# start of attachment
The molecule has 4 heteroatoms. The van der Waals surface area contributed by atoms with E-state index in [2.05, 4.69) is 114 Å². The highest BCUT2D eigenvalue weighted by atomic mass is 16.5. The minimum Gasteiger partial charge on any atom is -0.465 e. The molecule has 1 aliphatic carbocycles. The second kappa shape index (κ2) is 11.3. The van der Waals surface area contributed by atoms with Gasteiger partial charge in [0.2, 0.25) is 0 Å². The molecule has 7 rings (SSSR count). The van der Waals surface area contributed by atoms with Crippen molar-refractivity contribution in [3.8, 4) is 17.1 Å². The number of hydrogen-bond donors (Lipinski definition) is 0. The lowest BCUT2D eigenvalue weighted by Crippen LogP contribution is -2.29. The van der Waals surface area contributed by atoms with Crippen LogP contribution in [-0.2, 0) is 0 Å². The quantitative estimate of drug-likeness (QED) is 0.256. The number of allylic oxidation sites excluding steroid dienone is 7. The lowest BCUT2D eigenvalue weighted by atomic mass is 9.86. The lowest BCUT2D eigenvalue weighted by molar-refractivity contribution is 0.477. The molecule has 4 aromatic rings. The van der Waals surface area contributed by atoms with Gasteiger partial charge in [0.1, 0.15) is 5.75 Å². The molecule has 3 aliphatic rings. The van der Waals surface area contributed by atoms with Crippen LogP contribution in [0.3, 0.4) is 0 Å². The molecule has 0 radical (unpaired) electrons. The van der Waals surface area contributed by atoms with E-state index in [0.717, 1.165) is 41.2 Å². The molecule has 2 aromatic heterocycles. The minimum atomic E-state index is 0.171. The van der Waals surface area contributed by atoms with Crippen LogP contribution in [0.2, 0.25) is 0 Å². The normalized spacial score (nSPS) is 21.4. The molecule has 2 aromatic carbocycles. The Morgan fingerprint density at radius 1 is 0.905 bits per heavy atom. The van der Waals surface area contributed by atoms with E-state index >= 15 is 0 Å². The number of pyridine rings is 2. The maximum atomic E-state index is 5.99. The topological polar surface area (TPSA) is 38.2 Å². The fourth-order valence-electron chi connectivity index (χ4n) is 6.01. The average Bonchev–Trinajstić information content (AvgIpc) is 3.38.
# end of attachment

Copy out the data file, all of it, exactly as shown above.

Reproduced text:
The molecule has 4 heteroatoms. The van der Waals surface area contributed by atoms with E-state index in [2.05, 4.69) is 114 Å². The highest BCUT2D eigenvalue weighted by atomic mass is 16.5. The minimum Gasteiger partial charge on any atom is -0.465 e. The molecule has 1 aliphatic carbocycles. The second kappa shape index (κ2) is 11.3. The van der Waals surface area contributed by atoms with Gasteiger partial charge in [0.2, 0.25) is 0 Å². The molecule has 7 rings (SSSR count). The van der Waals surface area contributed by atoms with Crippen molar-refractivity contribution in [3.8, 4) is 17.1 Å². The number of hydrogen-bond donors (Lipinski definition) is 0. The lowest BCUT2D eigenvalue weighted by Crippen LogP contribution is -2.29. The van der Waals surface area contributed by atoms with Crippen LogP contribution in [-0.2, 0) is 0 Å². The quantitative estimate of drug-likeness (QED) is 0.256. The number of allylic oxidation sites excluding steroid dienone is 7. The lowest BCUT2D eigenvalue weighted by atomic mass is 9.86. The lowest BCUT2D eigenvalue weighted by molar-refractivity contribution is 0.477. The molecule has 4 aromatic rings. The van der Waals surface area contributed by atoms with Gasteiger partial charge in [0.1, 0.15) is 5.75 Å². The molecule has 3 aliphatic rings. The van der Waals surface area contributed by atoms with Crippen LogP contribution in [0.3, 0.4) is 0 Å². The molecule has 0 radical (unpaired) electrons. The van der Waals surface area contributed by atoms with E-state index in [0.717, 1.165) is 41.2 Å². The molecule has 2 aromatic heterocycles. The minimum atomic E-state index is 0.171. The van der Waals surface area contributed by atoms with Crippen LogP contribution in [0.2, 0.25) is 0 Å². The normalized spacial score (nSPS) is 21.4. The molecule has 2 aromatic carbocycles. The Morgan fingerprint density at radius 1 is 0.905 bits per heavy atom. The van der Waals surface area contributed by atoms with E-state index >= 15 is 0 Å². The number of pyridine rings is 2. The maximum atomic E-state index is 5.99. The topological polar surface area (TPSA) is 38.2 Å². The fourth-order valence-electron chi connectivity index (χ4n) is 6.01. The average Bonchev–Trinajstić information content (AvgIpc) is 3.38.